Kim: DPRK seeks peace in Korean Peninsula
The Democratic People's Republic of Korea (DPRK) is willing to seek a peaceful solution to the nuclear issue on the Korean Peninsula through continued dialogue although the situation is still complicated, says the country's top legislator.
Wu said it is the common aspiration of the international community that the momentum of peaceful dialogue on the nuclear issue of the Korean Peninsula could be maintained to push towards a solution.
The six-party talks aimed at the denuclearization of the Korea Peninsula include the United States, China, Japan and the Republic of Korea (ROK), along with Russia and the DPRK.
Since last August, Beijing has hosted three rounds of six-party talks.
Wu said all difficulties can be overcome as long as all parties of the talks keep patient and show their sincerity and flexibility.
He told Kim that the dialogue should continue and could not but continue.
The nuclear standoff erupted in October 2002 when US officials said Pyongyang had admitted to pursuing a nuclear weapons programme, while Pyongyang accused Washington of labelling it as part of an "axis of evil" and listing DPRK as a target of pre-emptive nuclear attacks.
Kim kicked off a three-day official goodwill visit to China yesterday. He is expected to meet President Hu Jintao and Premier Wen Jiabao today.
Kim's tour to Beijing comes before a visit by US Secretary of State Colin Powell to Japan, China and the ROK, which begins on Friday.
Kim and Wu yesterday also discussed bilateral issues.
Wu made a four-point proposal on how to enhance bilateral ties.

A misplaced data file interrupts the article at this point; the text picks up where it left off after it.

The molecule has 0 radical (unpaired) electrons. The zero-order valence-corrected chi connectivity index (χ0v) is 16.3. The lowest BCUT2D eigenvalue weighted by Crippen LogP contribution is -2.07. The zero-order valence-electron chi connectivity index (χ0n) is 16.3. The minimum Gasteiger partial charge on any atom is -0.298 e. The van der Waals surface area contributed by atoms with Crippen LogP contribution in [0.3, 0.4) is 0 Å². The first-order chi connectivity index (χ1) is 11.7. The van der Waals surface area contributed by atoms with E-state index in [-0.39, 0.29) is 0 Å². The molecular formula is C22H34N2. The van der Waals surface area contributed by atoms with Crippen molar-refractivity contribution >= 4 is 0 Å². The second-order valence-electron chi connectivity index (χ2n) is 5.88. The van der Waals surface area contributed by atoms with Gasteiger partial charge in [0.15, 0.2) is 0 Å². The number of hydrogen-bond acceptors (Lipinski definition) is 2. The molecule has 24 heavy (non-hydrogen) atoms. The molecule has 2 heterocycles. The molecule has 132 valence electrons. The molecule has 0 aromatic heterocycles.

He said the two countries should respect and treat each other equally on the basis of the Five Principles of Peaceful Coexistence.
China and the DPRK should maintain high level contacts and exchange their views timely on major issues of mutual concern to consolidate the political foundation for bilateral relations, Wu said.
He proposed the two sides strengthen mutually beneficial co-operation and seek common development.
Wu said the two countries should co-ordinate dealings in regards to international and regional affairs to strive for a peaceful, stable and friendly environment.
Kim said the DPRK is willing to work with China to enhance legislative contact and economic co-operation to push the traditional friendship to a new height.
Wu told Kim that the Chinese Government had decided to offer aid without repayment to the DPRK.
Kim and his entourage of trade and industry leaders yesterday visited Beijing's Zhongguancun Science Park, a hi-tech hub known as China's Silicon Valley.
Besides Beijing, Kim will also visit Tianjin Municipality.